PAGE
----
sweating response improves: more sweat, faster onset, occurs at lower temperatures, more dilute to spare electrolytes
blood volume increases to lower exercise HR while maximizing skin blood flow
decreased core temperature (hopefully)
improved exercise tolerance (but dehydration is still a major hurdle)


acute responses to exercise in the cold: how do you keep warm?

SNS initiates skeletal muscle tremors (shivering) and thyroxin released from thyroid to increase basal metabloic rate (BMR) and core temp.
increased blood flow to core via vasoconstriction of cutaneous arterioles concentrates and conserves heat around vital organs
decreased max HR and Q
decreased dissociation of O2 from Hb
skin and hair trap air and warm it to create a boundary layer of insulation
decreased blood plasma volume due to some evaporative cooling
retain H2O and Na+ via kidneys to offset dehydration


cold exercise/performance implications

weight and awkwardness of clothes may conserve heat, but increase exertion
shivering increases VO2 at submax intensities and decreases motor coordination
decreased Q and O2 delivery with increased muscular demand increases reliance on anaerobic energy production, which shortens time to fatigue
increased risk of hypothermia and frostbite
increased risk of dehydration


cool acclimatization

more efficient thermoregulation capabilities
greater reliance on FFA due to Epi and Norepi release from SNS
reduced skin blood flow increases venous return, which increases SV
lower lactate production due to glycogen sparing effect of FFA use
cold may actually ease exercise effort


acute responses to exercise in thin air

O2 and CO2 relative proportions (%) do not change at higher altitudes, but air densities (quantity) (PO2, PCO2) decrease
resting and submax VE increase to maintain adequate Hb O2 saturation, which increases PAO2 and PaO2, decreases PvCO2 and PaCO2
decreases blood plasma volume and lower SV due to renal diuresis, increased VE, and increased evaporative cooling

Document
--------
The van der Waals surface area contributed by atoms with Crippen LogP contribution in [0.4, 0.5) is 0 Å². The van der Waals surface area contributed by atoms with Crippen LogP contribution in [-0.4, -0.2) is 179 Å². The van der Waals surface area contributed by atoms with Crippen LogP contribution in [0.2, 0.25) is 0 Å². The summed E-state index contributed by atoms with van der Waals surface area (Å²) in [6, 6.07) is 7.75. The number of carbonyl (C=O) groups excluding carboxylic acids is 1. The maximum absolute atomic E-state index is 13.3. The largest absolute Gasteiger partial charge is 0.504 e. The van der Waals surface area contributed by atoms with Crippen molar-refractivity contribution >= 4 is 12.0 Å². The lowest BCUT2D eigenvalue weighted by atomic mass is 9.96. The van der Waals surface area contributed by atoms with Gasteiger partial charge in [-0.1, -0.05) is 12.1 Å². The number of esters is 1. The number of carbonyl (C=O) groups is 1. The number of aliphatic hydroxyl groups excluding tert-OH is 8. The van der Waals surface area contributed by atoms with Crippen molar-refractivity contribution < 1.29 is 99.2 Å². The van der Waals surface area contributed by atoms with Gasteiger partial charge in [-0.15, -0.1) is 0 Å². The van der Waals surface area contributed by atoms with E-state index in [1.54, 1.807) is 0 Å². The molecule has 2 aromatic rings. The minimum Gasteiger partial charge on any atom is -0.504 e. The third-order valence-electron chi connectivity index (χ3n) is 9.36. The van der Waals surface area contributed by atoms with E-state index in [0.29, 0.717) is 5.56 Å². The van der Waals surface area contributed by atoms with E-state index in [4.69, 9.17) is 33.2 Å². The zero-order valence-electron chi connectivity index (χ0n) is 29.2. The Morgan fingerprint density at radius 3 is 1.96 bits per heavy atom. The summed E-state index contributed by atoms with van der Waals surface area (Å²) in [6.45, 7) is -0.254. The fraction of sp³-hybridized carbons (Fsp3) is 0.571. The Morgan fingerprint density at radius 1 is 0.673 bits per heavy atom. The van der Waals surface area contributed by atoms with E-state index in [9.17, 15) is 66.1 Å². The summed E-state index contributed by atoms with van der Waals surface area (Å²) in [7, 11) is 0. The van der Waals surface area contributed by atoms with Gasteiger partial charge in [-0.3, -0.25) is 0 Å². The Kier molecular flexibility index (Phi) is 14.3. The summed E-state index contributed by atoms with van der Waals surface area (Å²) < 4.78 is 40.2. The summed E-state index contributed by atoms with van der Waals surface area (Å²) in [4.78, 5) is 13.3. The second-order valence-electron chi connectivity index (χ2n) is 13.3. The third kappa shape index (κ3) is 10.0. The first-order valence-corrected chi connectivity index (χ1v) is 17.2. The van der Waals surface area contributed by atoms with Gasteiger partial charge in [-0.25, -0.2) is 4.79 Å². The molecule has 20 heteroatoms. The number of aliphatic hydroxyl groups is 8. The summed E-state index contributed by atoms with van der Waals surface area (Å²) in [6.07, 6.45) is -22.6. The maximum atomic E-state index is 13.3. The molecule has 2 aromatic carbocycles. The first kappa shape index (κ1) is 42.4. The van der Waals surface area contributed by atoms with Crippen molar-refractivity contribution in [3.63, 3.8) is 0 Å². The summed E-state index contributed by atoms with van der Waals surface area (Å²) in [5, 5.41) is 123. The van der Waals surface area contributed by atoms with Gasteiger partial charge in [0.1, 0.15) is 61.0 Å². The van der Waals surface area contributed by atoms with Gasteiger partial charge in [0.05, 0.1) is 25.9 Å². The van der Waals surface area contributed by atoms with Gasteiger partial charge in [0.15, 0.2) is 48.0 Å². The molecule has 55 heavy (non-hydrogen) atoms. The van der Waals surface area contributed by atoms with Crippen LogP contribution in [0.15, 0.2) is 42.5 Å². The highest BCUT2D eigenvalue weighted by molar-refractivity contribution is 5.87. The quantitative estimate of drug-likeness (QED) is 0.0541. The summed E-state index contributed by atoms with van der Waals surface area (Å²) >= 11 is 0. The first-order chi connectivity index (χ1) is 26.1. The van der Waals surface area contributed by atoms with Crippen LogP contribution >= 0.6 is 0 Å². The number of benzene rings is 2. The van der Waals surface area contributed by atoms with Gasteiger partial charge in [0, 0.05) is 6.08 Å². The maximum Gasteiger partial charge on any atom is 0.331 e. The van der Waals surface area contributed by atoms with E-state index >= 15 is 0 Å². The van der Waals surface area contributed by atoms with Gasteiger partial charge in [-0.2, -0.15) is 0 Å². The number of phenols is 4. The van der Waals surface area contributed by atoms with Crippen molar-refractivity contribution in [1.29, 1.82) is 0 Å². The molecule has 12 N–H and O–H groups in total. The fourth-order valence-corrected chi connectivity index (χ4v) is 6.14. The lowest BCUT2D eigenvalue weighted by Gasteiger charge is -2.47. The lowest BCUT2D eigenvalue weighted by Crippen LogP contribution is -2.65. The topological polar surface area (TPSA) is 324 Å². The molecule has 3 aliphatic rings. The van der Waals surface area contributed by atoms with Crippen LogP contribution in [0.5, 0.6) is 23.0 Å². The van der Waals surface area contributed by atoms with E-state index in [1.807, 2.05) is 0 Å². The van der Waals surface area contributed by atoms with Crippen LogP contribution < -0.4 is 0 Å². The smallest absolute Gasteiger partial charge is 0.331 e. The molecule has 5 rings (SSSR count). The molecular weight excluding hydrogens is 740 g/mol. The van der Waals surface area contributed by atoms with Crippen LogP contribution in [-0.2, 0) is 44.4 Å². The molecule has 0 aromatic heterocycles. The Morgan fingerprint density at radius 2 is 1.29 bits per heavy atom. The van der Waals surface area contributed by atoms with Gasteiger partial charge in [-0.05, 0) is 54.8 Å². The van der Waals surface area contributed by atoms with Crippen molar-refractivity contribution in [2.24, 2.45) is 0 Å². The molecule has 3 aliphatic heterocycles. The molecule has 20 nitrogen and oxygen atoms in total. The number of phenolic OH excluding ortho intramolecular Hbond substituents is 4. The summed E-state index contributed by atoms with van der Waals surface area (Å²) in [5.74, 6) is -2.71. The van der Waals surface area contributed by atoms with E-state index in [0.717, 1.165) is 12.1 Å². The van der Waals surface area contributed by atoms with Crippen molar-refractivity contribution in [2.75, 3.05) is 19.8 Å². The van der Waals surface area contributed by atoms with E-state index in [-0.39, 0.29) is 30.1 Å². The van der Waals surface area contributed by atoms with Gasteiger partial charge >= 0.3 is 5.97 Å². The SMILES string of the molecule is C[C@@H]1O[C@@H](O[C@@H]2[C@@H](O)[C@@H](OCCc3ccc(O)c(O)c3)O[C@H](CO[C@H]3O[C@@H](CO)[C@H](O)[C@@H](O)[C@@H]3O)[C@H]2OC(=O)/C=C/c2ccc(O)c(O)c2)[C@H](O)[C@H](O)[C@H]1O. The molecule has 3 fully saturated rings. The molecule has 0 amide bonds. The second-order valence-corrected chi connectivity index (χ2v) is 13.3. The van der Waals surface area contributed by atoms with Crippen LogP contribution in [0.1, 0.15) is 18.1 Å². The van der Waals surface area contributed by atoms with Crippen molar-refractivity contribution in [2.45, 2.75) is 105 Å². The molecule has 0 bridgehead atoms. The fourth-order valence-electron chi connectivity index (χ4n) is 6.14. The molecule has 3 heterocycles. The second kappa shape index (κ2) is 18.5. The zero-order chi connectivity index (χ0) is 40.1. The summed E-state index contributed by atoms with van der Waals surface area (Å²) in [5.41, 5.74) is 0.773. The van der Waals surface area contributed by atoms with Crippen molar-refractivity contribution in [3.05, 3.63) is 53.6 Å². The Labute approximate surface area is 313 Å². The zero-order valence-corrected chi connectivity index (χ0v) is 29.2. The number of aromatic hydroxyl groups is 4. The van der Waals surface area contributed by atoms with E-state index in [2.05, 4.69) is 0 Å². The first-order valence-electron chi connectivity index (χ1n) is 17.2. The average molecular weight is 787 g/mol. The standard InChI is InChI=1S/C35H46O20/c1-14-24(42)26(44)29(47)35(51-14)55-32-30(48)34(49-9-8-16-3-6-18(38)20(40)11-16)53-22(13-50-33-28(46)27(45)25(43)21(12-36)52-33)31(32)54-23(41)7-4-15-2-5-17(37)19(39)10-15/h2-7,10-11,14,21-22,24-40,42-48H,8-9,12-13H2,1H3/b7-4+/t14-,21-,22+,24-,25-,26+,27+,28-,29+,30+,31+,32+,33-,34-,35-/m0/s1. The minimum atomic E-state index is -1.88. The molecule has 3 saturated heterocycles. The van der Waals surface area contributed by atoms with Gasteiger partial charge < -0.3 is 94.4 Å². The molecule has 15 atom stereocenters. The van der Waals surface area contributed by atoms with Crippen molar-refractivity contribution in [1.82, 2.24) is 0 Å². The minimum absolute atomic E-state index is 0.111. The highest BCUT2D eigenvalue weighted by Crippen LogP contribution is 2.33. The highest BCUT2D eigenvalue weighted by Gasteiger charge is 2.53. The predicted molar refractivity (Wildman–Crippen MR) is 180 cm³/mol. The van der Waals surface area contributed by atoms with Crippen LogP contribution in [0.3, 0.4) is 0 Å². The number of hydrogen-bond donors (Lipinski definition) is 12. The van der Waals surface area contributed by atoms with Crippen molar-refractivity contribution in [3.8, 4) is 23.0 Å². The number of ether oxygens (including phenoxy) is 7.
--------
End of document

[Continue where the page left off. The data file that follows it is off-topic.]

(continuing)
increased resting and submaximal HR in order to increase Q and O2 transport to working muscles
reduced VO2max due to the aforementioned increases and greater reliance on glycolytic system


altitude exercise/performance implications

VO2max begins to decline around 1500m with additional 3% losses every additional 300m in altitude, but O2 cost of exercise remains the same as sea level
-short duration (<2 min), high intensity exercise appears to be unaffected at reasonable altitudes
if altitude becomes too high, too little work is accomplished during exercise to be useful
decreased total body water increased the risk of dehydration
risk of AMS, HACE, HAPE at altitudes above 2400m


altitude acclimatization

increased RBC density due to increased erythropoietin (EPO), which ultimately results in greater Hb levels of O2 loading and transport
increased 2,3-BPG: oxyhemoglobin curve shifts right (like the Bohr effect) to improve O2 unloading at muscles
decreased resting and submaximal HR
competition at altitude appears to be best improved
enough anecdotal and research evidence to back up the live high, train low philosophy
moderate elevations (1500-2200m) appear to be best for exercise performance and acclimatization